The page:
Asymptote (geometry)

Revision as of 21:36, 9 November 2007 by Azjps (talk | contribs) (Horizontal Asymptotes: expand; example not very suitable)
This is an AoPSWiki Word of the Week for Nov 8-14
For the vector graphics language, see Asymptote (Vector Graphics Language).

An asymptote is a line or curve that a certain function approaches.

Asymptotes can be of three different kinds: horizontal, vertical or slanted (oblique).

Vertical Asymptotes

The vertical asymptote can be found by finding values of $x$ that make the function undefined. One of the common ways is to have the function divided by zero, which is undefined. This can be shown by example.

Example Problem

Find the vertical asymptotes of $\frac{1}{x^{2}}$.


To find the vertical asymptotes, $x^2$ must equal zero. Solving the equation:

$\begin{eqnarray*}x^2&=&0\\x&=&\boxed{0}\end{eqnarray*}$ (Error compiling LaTeX. ! Missing \endgroup inserted.)

So the vertical asymptote is $x=0$, or just the y-axis

Horizontal Asymptotes

The horizontal asymptote can be found in the same method as vertical asymptotes, but in relation to $y$ instead of $x$.

In general, to find a horizontal asymptote, take the $\lim_{x \rightarrow \infty} f(x)$ and $\lim_{x \rightarrow -\infty} f(x)$ to find the end behavior of the function. For rational functions in the form of $\frac{P(x)}{Q(x)}$ where $P(x), Q(x)$ are both polynomials, if the degree of the $Q(x)$ is greater than that of the degree of $P(x)$, then the horizontal asymptote is at $y = 0$. If the degree of $Q(x)$ is equal to that of the degree of $P(x)$, then the horizontal asymptote is at the quotient of the leading coefficient of $P(x)$ over the leading coefficient of $Q(x)$. (If the degree of $Q(x)$ is less than that of $P(x)$, then you get a slant asymptote, explained in the next section).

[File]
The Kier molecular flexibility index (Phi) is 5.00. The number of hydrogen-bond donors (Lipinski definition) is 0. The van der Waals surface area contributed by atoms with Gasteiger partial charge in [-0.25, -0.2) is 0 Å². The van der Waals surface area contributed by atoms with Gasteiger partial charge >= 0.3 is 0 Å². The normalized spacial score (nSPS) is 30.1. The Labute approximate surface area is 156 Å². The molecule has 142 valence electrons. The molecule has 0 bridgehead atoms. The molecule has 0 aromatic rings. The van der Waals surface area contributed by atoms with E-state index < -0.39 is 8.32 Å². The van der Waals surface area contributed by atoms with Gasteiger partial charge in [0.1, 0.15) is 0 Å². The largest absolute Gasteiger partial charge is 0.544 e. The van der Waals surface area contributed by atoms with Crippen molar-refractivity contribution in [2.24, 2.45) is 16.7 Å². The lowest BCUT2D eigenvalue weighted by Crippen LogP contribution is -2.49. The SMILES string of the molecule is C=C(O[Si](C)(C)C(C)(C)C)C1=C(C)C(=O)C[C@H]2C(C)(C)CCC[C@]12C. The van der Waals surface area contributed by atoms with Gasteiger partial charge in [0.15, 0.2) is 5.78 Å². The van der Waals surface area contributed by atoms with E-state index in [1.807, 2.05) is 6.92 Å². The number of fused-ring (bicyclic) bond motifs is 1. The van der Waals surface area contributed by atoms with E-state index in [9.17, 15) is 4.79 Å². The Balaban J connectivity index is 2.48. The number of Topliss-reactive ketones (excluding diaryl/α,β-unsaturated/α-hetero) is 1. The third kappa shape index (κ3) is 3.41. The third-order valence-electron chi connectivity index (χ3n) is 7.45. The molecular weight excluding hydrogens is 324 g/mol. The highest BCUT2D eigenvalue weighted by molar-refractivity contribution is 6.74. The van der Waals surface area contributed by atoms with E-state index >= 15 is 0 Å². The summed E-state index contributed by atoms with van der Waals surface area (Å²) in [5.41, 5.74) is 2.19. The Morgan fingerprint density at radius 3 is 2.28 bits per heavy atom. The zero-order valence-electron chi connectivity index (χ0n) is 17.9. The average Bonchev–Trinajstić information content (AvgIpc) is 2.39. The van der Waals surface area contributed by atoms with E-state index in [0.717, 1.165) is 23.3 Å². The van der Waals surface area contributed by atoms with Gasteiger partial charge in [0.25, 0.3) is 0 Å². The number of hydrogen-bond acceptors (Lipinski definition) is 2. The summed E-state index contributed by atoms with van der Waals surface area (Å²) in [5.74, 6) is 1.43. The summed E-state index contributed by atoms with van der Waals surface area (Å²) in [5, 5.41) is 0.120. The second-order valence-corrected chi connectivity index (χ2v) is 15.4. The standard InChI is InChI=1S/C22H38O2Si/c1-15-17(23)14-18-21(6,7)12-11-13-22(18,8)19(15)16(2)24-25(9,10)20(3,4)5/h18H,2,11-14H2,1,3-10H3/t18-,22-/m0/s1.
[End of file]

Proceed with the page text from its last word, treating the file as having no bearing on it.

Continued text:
Note a crucial difference between horizontal asymptotes and vertical asymptotes: a function can never be defined at a vertical asymptote, but it can be defined at a horizontal asymptote. This is because the function is undefined (division by zero) at vertical asymptotes. However, a horizontal asymptote only gives the values for the ends of the function, but doesn’t have anything to do with the behavior of the function in the “middle”.

Horizontal asymptotes also occur in the inverses of certain functions with vertical asymptotes, and can occur in rotated conics, namely hyperbolas. For example, the hyperbola $xy = 1$ has a horizontal asymptote at $y = 0$.

Example Problem

Find the horizontal asymptote of $f(x) = \frac{x^2 - 3x + 2}{-2x^2 + 15x + 10000}$.


If we take $\lim_{x \rightarrow \pm\infty} f(x)$, notice that the $x^2$ term grows at a faster rate than the rest of the terms; hence our answer is $-\frac{1}{2}$.

Slanted Asymptotes

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